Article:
Next: References Up: Main Previous: Results and Discussion
Chloride diffusion and water permeability in pastes and mortars with different sand contents were investigated using a concentration cell with a limited electrical gradient and a high pressure permeability cell. The coefficients of diffusion were calculated from a modified version of Fick's second law. It can be concluded that:
1. The method yielded the diffusion coefficients in a relatively short period (up to 10 days) with acceptable variability of 4 to 7%.
2. The diffusivity and permeability of both pastes and mortars decrease with increasing degree of hydration, the rate of hydration being different for pastes and mortars.
3. Increasing the w/c ratio reduced the resistance of both pastes and mortars to Cl− diffusion and water flow.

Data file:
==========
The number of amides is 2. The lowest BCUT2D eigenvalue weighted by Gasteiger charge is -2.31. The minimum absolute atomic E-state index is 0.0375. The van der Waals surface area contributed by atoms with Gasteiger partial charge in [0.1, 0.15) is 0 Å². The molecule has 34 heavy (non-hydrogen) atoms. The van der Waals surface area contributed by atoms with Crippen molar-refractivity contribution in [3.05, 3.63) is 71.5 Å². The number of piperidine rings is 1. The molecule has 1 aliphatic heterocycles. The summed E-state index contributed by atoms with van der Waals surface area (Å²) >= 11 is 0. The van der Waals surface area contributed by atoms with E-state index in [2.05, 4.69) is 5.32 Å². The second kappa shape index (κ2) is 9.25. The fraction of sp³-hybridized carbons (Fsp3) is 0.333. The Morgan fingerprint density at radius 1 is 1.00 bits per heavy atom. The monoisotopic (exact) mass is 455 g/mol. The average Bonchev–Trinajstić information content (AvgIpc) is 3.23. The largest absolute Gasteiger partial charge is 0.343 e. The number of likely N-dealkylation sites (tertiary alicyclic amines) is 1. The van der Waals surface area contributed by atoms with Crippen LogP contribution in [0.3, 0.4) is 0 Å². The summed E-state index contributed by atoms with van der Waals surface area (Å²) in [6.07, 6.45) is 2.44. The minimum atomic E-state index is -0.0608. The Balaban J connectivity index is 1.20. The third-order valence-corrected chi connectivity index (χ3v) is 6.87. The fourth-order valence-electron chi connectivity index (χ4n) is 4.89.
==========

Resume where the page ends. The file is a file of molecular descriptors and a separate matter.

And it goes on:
4. For the same degree of hydration, introducing sand particles into the cement paste resulted in higher transport coefficients.
5. A good linear relationship between the coefficient of diffusion and the critical pore radius, as determined by MIP, was observed. A power-law relationship with an exponent of 3.3 was observed in relating permeability to this same critical pore radius.
6. The Katz-Thompson relationship appears to have limited validity for cement-based materials, providing accurate estimates of permeability at w/c=0.5 but significantly overestimating the permeability for the more hydrated w/c=0.4 systems; this suggests that the Katz-Thompson relation may work better for systems with interconnected capillary pore networks, than for systems where the gel pores dominate the transport.